Phóng sự những người dân Ukraina tại vùng bị Nga chiếm đóng/ Under occupation in Ukraine, a dairy cow makes a difference- Dominique Soguel(CSM)

Dominique Soguel

Soldiers distribute bread to shellshocked residents of Sviatohirsk, Ukraine, Oct. 27, 2022. For months, shifting front lines in eastern Ukraine had left older residents cut off from basic goods and services, as well as family.

Under occupation in Ukraine, a dairy cow makes a difference

January 9, 2023|

SVIATOHIRSK, UKRAINE

Late last October, soon after Ukrainian forces had recaptured his village from the Russians, Anatolii jumped on his bicycle and rode to the small town of Sviatohirsk. He had an old-age pension to collect, along with leukemia medicine for his wife.

For months, shifting front lines in eastern Ukraine had left Anatolii – who, like many in the region, was cautious about sharing his last name – cut off not only from pensions and medicines, but also from basic goods and services.

Fighting between Ukrainian and Russian forces partially destroyed Anatolii’s home in Yarove, a village of 600 people. The electricity went off in April, obliging him to cut firewood in the forest. He and his wife survived, he says, thanks to a dairy cow, a vegetable patch, and an orchard.

Older people in eastern Ukraine have borne hard lives for decades. Surviving Russian military occupation last year required them to tap even deeper reserves of endurance.

“It was anarchy in our village,” recalls Anatolii, a retired factory worker with a wiry frame and an unkempt, silver beard. “We had neither Russians nor Ukrainians in charge. No one asked us anything. Nobody helped us.”

Nationwide, about 1 in 4 Ukrainians are over age 60, but across eastern Ukraine, the majority of those who did not evacuate when fighting broke out were older people for whom the rigors of Russian occupation were often augmented by frailty, ill health, and isolation.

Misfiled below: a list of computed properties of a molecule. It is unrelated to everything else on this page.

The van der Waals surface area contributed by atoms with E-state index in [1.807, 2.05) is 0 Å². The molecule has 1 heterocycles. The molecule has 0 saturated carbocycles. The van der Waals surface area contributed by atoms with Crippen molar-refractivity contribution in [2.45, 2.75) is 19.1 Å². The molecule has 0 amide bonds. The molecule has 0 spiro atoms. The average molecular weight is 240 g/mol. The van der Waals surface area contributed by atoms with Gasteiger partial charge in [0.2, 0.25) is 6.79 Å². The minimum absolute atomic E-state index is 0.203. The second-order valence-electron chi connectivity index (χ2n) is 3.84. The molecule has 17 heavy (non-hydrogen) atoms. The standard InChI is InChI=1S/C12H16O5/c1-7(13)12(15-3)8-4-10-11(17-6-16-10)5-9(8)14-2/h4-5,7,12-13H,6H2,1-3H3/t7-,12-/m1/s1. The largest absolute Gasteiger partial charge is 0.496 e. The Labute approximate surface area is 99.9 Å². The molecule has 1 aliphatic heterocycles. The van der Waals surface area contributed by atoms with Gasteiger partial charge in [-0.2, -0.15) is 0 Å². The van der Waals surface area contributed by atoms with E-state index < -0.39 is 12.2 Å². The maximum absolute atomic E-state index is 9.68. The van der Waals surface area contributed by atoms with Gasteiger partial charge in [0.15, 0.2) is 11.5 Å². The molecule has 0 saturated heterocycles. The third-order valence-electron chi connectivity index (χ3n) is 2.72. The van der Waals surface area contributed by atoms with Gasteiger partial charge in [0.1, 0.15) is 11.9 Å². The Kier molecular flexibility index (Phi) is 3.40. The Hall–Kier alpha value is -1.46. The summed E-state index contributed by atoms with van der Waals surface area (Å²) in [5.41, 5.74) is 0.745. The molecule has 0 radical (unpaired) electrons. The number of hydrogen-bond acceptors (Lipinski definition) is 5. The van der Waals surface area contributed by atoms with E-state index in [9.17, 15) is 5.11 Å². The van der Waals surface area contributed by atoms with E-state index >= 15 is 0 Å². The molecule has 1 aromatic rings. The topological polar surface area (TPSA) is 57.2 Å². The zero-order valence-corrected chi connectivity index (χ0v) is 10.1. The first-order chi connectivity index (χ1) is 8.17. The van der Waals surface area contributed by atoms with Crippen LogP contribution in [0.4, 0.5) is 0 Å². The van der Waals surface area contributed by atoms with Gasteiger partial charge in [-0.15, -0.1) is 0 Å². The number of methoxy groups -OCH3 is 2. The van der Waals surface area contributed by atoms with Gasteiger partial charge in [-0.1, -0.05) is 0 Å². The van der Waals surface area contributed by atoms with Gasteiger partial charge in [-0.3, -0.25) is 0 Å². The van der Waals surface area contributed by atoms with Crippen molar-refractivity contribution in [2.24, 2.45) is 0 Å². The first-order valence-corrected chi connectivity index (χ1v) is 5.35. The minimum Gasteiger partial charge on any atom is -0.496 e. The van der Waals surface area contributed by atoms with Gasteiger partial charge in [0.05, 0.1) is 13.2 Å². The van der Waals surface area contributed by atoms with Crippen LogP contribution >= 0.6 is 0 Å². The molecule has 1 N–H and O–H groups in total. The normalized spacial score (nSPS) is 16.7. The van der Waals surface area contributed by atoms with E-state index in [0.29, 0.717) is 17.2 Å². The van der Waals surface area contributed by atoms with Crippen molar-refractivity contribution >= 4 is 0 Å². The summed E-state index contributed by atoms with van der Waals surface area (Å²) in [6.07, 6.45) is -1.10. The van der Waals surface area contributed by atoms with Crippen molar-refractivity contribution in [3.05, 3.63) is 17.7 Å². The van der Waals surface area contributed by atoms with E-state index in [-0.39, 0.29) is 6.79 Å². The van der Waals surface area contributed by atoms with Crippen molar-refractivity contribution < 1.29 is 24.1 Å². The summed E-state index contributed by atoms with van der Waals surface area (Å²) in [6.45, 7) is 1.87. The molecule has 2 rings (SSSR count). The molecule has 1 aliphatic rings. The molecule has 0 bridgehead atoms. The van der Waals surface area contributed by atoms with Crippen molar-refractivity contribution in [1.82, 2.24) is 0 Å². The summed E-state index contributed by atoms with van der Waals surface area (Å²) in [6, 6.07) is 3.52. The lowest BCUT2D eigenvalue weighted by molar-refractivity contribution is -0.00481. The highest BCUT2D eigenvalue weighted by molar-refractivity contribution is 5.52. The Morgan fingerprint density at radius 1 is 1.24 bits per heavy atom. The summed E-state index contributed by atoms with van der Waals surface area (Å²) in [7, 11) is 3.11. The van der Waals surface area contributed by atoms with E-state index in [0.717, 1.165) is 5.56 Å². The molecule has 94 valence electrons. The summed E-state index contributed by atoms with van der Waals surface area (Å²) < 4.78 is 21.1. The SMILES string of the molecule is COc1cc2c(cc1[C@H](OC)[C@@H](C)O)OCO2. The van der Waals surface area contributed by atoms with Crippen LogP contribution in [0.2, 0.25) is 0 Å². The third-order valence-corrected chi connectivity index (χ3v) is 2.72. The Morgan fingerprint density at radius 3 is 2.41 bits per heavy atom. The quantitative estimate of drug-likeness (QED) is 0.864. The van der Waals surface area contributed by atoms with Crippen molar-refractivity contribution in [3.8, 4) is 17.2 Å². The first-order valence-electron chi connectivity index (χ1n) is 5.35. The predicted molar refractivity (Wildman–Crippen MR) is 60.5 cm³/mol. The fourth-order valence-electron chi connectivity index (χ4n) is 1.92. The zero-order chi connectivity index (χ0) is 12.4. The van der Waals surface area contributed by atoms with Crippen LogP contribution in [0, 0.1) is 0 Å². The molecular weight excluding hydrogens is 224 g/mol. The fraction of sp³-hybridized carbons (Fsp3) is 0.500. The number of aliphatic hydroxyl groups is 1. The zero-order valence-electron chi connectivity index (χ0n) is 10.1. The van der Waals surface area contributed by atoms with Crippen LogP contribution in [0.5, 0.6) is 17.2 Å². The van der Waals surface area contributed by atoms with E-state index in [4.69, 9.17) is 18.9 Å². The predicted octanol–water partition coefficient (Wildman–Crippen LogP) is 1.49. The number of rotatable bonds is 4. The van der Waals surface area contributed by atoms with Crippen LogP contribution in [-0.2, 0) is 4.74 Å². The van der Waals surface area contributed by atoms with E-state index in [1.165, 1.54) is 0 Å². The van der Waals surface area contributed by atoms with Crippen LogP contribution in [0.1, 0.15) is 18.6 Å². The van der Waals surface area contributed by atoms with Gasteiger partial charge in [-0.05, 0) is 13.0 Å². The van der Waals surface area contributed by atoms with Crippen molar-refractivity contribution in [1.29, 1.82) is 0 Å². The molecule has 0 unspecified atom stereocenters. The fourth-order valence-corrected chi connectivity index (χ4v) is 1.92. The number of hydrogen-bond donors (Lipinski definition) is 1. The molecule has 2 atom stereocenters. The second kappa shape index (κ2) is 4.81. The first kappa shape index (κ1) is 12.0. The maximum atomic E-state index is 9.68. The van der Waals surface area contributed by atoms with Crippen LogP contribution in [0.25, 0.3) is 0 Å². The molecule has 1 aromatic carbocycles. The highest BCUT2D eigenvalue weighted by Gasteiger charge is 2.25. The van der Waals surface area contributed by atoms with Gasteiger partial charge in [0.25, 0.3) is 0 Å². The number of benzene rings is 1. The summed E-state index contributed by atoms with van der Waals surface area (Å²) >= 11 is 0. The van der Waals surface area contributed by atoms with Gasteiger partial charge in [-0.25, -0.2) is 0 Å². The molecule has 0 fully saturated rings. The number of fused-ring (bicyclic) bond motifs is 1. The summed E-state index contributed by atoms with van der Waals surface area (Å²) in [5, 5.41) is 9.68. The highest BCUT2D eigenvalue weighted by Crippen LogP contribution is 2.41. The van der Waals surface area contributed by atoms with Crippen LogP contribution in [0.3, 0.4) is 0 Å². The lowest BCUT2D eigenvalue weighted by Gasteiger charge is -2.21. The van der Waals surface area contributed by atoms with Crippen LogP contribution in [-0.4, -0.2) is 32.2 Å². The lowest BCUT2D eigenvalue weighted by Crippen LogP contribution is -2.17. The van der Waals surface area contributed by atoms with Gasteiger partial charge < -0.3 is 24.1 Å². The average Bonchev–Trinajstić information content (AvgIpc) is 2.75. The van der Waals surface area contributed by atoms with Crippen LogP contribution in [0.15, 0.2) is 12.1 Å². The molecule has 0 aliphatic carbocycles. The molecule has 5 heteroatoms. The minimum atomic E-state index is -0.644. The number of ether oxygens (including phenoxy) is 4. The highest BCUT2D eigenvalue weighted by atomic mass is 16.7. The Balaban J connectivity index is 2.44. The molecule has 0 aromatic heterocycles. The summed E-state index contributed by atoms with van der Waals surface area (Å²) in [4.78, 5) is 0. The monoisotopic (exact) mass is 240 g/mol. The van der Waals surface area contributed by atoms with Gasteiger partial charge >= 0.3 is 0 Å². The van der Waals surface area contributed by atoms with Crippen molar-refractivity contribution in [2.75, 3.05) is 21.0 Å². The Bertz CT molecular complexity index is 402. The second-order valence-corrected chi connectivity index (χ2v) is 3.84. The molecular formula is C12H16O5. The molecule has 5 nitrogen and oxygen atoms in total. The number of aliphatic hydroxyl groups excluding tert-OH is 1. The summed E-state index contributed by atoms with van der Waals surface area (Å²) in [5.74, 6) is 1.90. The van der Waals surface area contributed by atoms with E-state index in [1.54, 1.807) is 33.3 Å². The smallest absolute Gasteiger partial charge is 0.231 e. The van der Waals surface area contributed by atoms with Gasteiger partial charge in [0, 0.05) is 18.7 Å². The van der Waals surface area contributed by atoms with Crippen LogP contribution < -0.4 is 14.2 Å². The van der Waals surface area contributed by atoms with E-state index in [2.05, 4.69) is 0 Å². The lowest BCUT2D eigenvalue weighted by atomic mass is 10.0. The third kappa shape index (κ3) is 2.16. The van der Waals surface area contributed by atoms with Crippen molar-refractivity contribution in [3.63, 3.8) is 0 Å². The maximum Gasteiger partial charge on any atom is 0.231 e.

Many of them underestimated the risks until it was too late to leave. Sometimes evacuations were organized with no consideration for the needs of older or disabled people: Evacuation notices came digitally and at short notice, but older villagers did not necessarily have smartphones, or any way of getting quickly to designated assembly points.

Others never even considered leaving home – unwilling to leave properties and orchards they’ve owned since the collapse of the Soviet Union.

“There just wasn’t a lot of information,” notes Jane Buchanan of HelpAge, an international organization providing support for older people in Ukraine. Residents were simply told “we are going to evacuate you,” she points out. “To where? To what? It wasn’t an obvious choice.”

Dominique Soguel

Anatolii stands with his bicycle on a road in the town of Sviatohirsk, Ukraine, after collecting his pension. “It was anarchy in our village,” he says about the period of fighting between Ukrainian and Russian forces in his area of eastern Ukraine. “Nobody helped us.”

Counting on divine protection

That doesn’t stop Ukrainians from other regions of the country from viewing with suspicion those in the east who stayed in their homes throughout the Russian occupation.

“How was the food under Russia?” quips one soldier as older people wrapped against the cold in now loose-fitting coats line up for food parcels.

But the state maintained their pension rights, and paid six months of back pensions when the Kyiv authorities retook control of the Sviatohirsk region, says Anatolii, even if they were worth only $60 a month.

The fighting around Sviatohirsk has left a wasteland of fallen trees, charred buildings, and broken families. Anatolii has a daughter who has been living in Russia since 2009. He has lost touch with another daughter living in Ukraine, but knows that Russian shelling during an advance in May killed his granddaughter Katja. Recounting the pain of that loss still brings tears to his eyes. “There is nothing good about this war,” he says.